A bipartisan group of key congressional committee chairmen pledged to patch the alternative minimum tax this year and wrote to IRS Commissioner Doug Shulman telling him to plan for AMT relief.
Congress tends to temporarily fix the AMT each year to prevent it from ensnaring another 20 million or more taxpayers. But the infighting in Congress and crowded legislative calendar have prevented Congress from patching the AMT until the lame duck session.
Senate Finance Committee Chairman Max Baucus, D-Mont., and House Ways and Means Committee Chairman Sander Levin, D-Mich., along with Finance Ranking Member Chuck Grassley, R-Iowa, and Ways and Means Ranking Member Dave Camp R-Mich., pledged Tuesday to do everything possible to enact 2010 AMT relief to ensure tax certainty for 21 million taxpayers. The bipartisan tax policy leaders wrote to Shulman stating the agency should take all steps necessary to plan for changes to present law so that, in the aggregate, not one additional taxpayer faces higher taxes in 2010 due to the AMT.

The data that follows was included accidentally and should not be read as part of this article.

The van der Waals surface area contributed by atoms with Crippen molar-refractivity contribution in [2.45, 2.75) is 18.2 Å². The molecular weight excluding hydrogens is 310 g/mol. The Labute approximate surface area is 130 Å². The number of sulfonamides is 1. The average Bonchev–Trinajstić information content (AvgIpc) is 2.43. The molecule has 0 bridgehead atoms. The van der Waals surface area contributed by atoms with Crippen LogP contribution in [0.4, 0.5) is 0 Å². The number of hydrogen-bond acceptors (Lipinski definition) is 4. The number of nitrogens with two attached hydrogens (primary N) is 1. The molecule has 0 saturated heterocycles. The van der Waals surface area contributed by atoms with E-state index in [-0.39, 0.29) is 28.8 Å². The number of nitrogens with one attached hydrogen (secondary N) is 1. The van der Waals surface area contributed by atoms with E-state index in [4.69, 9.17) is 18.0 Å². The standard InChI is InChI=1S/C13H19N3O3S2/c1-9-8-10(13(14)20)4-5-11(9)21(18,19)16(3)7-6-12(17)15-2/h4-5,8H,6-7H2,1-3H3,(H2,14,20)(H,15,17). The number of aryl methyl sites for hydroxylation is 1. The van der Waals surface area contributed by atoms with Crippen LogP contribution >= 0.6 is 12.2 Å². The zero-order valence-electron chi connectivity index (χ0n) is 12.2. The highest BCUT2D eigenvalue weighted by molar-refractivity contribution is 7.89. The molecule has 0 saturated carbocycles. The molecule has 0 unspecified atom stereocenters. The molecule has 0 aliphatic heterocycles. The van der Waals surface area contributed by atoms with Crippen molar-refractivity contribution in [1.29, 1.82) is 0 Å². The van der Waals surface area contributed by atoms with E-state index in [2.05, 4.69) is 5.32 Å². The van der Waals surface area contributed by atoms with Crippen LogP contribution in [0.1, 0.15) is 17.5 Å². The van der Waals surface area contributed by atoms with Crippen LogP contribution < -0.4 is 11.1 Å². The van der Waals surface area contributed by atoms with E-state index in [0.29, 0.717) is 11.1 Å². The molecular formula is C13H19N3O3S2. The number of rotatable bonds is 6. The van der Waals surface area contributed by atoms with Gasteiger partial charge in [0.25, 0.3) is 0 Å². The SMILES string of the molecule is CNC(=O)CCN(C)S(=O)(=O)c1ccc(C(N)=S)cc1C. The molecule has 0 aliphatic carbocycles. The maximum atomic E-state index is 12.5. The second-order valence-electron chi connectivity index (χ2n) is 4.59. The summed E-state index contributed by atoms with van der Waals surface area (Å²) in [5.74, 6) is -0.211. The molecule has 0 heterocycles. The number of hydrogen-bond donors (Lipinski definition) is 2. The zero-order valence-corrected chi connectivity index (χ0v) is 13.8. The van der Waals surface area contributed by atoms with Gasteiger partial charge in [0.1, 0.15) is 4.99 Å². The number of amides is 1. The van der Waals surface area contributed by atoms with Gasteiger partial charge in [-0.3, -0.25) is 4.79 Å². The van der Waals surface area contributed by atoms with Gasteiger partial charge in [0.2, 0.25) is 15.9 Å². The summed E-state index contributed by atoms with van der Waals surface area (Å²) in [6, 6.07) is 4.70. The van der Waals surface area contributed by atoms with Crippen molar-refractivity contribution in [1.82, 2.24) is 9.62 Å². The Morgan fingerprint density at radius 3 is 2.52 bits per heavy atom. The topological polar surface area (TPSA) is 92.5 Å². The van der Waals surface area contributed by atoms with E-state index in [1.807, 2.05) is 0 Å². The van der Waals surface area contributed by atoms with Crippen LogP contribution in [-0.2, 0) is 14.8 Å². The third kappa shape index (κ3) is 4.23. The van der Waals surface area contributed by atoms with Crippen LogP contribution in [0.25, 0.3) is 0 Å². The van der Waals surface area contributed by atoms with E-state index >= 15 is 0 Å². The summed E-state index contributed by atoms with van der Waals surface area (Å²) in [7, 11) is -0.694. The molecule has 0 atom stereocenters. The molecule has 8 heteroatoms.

As the leaders of the Congressional tax-writing committees, we want to assure you that Congress is working on legislative relief, they wrote. We will work to craft the AMT provision so that, in the aggregate, not one additional taxpayer faces higher taxes in 2010 due to the onerous AMT. Such legislation will allow the personal credits against the AMT and the exemption amounts for 2010 to be set at $47,450 for individuals and $72,450 for married taxpayers filing jointly.
They added that they planned to enact AMT relief legislation in a form mutually agreeable to Congress and the President.
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